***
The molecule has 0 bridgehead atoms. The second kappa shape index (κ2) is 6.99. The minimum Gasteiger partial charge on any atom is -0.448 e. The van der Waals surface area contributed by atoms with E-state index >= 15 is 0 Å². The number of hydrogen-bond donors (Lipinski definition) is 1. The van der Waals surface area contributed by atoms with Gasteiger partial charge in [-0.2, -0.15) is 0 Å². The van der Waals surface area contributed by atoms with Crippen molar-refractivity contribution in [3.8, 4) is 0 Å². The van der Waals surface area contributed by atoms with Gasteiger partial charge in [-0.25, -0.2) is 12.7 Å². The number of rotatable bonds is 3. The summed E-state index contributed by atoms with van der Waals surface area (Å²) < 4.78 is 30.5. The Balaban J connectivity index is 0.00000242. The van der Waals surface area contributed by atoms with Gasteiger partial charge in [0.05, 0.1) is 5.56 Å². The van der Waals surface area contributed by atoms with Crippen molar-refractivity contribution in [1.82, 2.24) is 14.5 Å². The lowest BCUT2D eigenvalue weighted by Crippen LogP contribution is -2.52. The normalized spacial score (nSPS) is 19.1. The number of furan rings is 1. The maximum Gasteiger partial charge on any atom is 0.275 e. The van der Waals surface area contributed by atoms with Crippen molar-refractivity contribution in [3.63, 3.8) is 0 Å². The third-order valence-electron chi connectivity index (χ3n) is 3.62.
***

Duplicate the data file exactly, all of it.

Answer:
The molecule has 0 bridgehead atoms. The second kappa shape index (κ2) is 6.99. The minimum Gasteiger partial charge on any atom is -0.448 e. The van der Waals surface area contributed by atoms with E-state index >= 15 is 0 Å². The number of hydrogen-bond donors (Lipinski definition) is 1. The van der Waals surface area contributed by atoms with Gasteiger partial charge in [-0.2, -0.15) is 0 Å². The van der Waals surface area contributed by atoms with Crippen molar-refractivity contribution in [3.8, 4) is 0 Å². The van der Waals surface area contributed by atoms with Gasteiger partial charge in [-0.25, -0.2) is 12.7 Å². The number of rotatable bonds is 3. The summed E-state index contributed by atoms with van der Waals surface area (Å²) < 4.78 is 30.5. The Balaban J connectivity index is 0.00000242. The van der Waals surface area contributed by atoms with Gasteiger partial charge in [0.05, 0.1) is 5.56 Å². The van der Waals surface area contributed by atoms with Crippen molar-refractivity contribution in [1.82, 2.24) is 14.5 Å². The lowest BCUT2D eigenvalue weighted by Crippen LogP contribution is -2.52. The normalized spacial score (nSPS) is 19.1. The number of furan rings is 1. The maximum Gasteiger partial charge on any atom is 0.275 e. The van der Waals surface area contributed by atoms with Crippen molar-refractivity contribution in [3.63, 3.8) is 0 Å². The third-order valence-electron chi connectivity index (χ3n) is 3.62.